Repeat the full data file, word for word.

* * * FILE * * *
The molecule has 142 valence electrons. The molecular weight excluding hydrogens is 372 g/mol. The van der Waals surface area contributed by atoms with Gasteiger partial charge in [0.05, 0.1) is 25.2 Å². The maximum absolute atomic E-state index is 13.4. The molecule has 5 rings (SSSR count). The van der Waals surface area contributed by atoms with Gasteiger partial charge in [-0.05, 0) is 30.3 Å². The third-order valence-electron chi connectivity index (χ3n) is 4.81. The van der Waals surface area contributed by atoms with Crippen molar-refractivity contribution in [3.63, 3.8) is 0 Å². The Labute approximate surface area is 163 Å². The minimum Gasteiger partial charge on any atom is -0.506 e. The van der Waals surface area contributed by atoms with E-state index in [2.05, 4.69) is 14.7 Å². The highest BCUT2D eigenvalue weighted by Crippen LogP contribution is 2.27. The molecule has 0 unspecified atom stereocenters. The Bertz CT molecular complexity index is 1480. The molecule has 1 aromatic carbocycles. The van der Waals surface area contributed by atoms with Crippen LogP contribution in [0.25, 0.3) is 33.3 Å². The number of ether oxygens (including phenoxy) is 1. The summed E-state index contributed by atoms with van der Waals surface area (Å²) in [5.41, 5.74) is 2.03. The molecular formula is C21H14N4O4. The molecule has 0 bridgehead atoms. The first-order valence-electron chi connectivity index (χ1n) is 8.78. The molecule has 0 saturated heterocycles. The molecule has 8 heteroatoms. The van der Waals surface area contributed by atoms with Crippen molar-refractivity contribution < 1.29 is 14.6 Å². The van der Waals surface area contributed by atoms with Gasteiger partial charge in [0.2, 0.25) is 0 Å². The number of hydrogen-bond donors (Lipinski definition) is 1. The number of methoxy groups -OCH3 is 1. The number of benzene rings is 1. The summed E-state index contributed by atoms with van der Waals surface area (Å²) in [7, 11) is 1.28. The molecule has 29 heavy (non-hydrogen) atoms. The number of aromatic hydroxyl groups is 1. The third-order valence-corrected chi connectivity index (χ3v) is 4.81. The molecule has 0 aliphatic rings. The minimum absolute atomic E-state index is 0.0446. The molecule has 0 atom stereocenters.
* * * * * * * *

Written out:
The molecule has 142 valence electrons. The molecular weight excluding hydrogens is 372 g/mol. The van der Waals surface area contributed by atoms with Gasteiger partial charge in [0.05, 0.1) is 25.2 Å². The maximum absolute atomic E-state index is 13.4. The molecule has 5 rings (SSSR count). The van der Waals surface area contributed by atoms with Gasteiger partial charge in [-0.05, 0) is 30.3 Å². The third-order valence-electron chi connectivity index (χ3n) is 4.81. The van der Waals surface area contributed by atoms with Crippen molar-refractivity contribution in [3.63, 3.8) is 0 Å². The Labute approximate surface area is 163 Å². The minimum Gasteiger partial charge on any atom is -0.506 e. The van der Waals surface area contributed by atoms with E-state index in [2.05, 4.69) is 14.7 Å². The highest BCUT2D eigenvalue weighted by Crippen LogP contribution is 2.27. The molecule has 0 unspecified atom stereocenters. The Bertz CT molecular complexity index is 1480. The molecule has 1 aromatic carbocycles. The van der Waals surface area contributed by atoms with Crippen LogP contribution in [0.25, 0.3) is 33.3 Å². The number of ether oxygens (including phenoxy) is 1. The summed E-state index contributed by atoms with van der Waals surface area (Å²) in [5.41, 5.74) is 2.03. The molecular formula is C21H14N4O4. The molecule has 0 bridgehead atoms. The first-order valence-electron chi connectivity index (χ1n) is 8.78. The molecule has 0 saturated heterocycles. The molecule has 8 heteroatoms. The van der Waals surface area contributed by atoms with Crippen molar-refractivity contribution < 1.29 is 14.6 Å². The van der Waals surface area contributed by atoms with Gasteiger partial charge in [0.2, 0.25) is 0 Å². The number of hydrogen-bond donors (Lipinski definition) is 1. The number of methoxy groups -OCH3 is 1. The number of benzene rings is 1. The summed E-state index contributed by atoms with van der Waals surface area (Å²) in [7, 11) is 1.28. The molecule has 29 heavy (non-hydrogen) atoms. The number of aromatic hydroxyl groups is 1. The third-order valence-corrected chi connectivity index (χ3v) is 4.81. The molecule has 0 aliphatic rings. The minimum absolute atomic E-state index is 0.0446. The molecule has 0 atom stereocenters.